Individualist or Collectivist?

Individualist or Collectivist? February 26, 2009

Which are you when it comes to making moral decisions? Which situations in life do you think are most in need of either individualist reasoning or collectivistic reasoning? Here’s a set of lines from a book I’m reading: 

Individualistic values center on the rights and needs of each person. Examples of individualistic values would be freedom, independence, self-sufficiency, self-esteem, individual achievement, personal enjoyment, and self-expression. Collectivistic values prize most highly the person’s obligations and duties to others. Examples of collectivistic values would be duty, loyalty, kindness, generosity, obedience, and self-sacrifice.

It’s a little too either-or for me, but there’s something insightful here about how we conceptualize values and on what basis we make decisions.

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  • Honestly, I think I’d need to have a whole psychological survey to answer that question. It’s not just that it’s too “either/or” (although it certainly is) but that I don’t think that any of us are good judges of our own character/mindset on issues like this.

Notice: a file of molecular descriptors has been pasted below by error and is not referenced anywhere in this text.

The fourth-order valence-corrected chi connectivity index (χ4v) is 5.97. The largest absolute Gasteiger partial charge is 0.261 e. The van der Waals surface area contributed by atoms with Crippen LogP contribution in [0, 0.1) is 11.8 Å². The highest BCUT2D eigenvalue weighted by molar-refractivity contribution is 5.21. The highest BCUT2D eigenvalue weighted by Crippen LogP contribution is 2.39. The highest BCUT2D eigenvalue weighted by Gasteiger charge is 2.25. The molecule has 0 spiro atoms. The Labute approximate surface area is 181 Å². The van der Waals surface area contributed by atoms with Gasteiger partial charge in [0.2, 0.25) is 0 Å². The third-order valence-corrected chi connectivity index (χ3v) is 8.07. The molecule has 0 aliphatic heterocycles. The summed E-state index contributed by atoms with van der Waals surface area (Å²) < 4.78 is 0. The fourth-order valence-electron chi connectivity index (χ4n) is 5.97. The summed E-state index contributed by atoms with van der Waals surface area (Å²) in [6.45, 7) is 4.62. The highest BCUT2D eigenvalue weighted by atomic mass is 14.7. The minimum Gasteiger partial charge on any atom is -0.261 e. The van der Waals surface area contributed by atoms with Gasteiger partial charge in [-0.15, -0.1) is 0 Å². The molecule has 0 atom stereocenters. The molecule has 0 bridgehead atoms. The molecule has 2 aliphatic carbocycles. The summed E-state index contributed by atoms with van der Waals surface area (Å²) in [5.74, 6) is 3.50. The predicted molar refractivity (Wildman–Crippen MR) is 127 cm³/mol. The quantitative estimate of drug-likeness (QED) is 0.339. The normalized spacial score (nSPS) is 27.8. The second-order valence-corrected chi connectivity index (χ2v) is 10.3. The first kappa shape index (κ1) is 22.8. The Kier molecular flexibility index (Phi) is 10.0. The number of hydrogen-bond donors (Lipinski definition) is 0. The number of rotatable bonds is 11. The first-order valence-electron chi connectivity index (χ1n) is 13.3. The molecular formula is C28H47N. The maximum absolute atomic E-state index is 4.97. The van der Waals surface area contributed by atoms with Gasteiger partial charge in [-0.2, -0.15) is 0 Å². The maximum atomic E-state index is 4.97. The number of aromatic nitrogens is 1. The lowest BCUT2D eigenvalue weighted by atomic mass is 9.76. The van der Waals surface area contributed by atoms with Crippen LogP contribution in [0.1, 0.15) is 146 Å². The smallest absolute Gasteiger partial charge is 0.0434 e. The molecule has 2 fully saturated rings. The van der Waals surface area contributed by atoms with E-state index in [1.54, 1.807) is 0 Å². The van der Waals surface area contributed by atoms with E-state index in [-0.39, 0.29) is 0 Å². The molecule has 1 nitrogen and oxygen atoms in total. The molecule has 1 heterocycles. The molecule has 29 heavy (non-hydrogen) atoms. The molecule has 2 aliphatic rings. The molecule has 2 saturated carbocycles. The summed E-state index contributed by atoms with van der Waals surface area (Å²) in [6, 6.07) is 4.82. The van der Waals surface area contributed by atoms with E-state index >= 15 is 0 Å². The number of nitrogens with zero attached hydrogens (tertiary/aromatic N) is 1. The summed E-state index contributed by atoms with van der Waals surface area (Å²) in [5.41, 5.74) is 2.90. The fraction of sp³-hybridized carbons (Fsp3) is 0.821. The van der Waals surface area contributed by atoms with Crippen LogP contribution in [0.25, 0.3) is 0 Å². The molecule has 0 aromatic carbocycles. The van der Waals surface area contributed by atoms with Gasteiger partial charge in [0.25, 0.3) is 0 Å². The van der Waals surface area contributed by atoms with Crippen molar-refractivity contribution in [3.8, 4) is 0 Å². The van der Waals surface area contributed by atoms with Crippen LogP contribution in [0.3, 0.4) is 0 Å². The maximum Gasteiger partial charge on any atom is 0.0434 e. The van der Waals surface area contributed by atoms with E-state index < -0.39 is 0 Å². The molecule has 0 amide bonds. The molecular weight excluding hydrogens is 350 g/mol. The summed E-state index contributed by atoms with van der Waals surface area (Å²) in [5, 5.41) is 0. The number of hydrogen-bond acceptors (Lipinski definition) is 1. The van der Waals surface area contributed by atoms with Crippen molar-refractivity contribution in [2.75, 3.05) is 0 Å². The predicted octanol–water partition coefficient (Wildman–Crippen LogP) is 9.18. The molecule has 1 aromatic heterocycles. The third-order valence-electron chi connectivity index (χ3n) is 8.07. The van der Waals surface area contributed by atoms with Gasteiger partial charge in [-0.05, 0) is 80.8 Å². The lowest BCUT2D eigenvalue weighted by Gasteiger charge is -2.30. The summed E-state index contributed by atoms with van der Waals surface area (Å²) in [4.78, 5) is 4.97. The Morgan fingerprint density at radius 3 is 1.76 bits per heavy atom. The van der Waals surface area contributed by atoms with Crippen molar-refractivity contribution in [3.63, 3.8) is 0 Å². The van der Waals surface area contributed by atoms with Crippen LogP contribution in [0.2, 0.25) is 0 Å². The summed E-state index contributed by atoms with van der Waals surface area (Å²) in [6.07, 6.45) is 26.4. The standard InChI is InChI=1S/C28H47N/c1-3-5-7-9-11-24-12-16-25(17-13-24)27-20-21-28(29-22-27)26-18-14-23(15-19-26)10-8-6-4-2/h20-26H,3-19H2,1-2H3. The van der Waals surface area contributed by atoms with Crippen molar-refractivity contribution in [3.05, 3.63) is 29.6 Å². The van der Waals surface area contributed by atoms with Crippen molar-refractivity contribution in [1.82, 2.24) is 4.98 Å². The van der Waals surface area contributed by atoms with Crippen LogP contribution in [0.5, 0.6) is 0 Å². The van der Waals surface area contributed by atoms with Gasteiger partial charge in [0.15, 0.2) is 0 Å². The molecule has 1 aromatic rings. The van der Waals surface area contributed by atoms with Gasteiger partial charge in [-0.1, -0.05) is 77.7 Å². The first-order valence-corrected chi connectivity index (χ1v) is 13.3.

• This reminds me of another of my favorite questions: When Breathing, which is more important to you? Inhaling or exhaling? 🙂 One only becomes more important than the other when I have an imbalance of one over the other.

  • Interesting, Scot…what’s the name of the book?
    I think this is the problem folks have when they don’t understand covenant (and I mean the NT covenant in Jesus). Covenant is all about collective, or community as we say. (Collective makes me think about the Borg Queen, resistance is futile and all that….)
    The strength of the individual position must always derive from the strength of the community. Hence, we are one body made up of many parts. Listen to the Shema … the LORD (the eternal three) is ONE. There is no focus on the individual that does not intertwine with the ONE.
    It cannot be either/or; it must be both/and. Individuals must become part of the community in order for the individual benefits of the community to be received. Privilege always has a purpose — and it is other-oriented, not self-oriented.
    The important distinction in the New Covenant is that this is to be a community where each are connected to and looking out for the best interest of the others to whom they are connected (hesed). That’s where our American Rugged Individualism has often not served the Church particularly well, imo.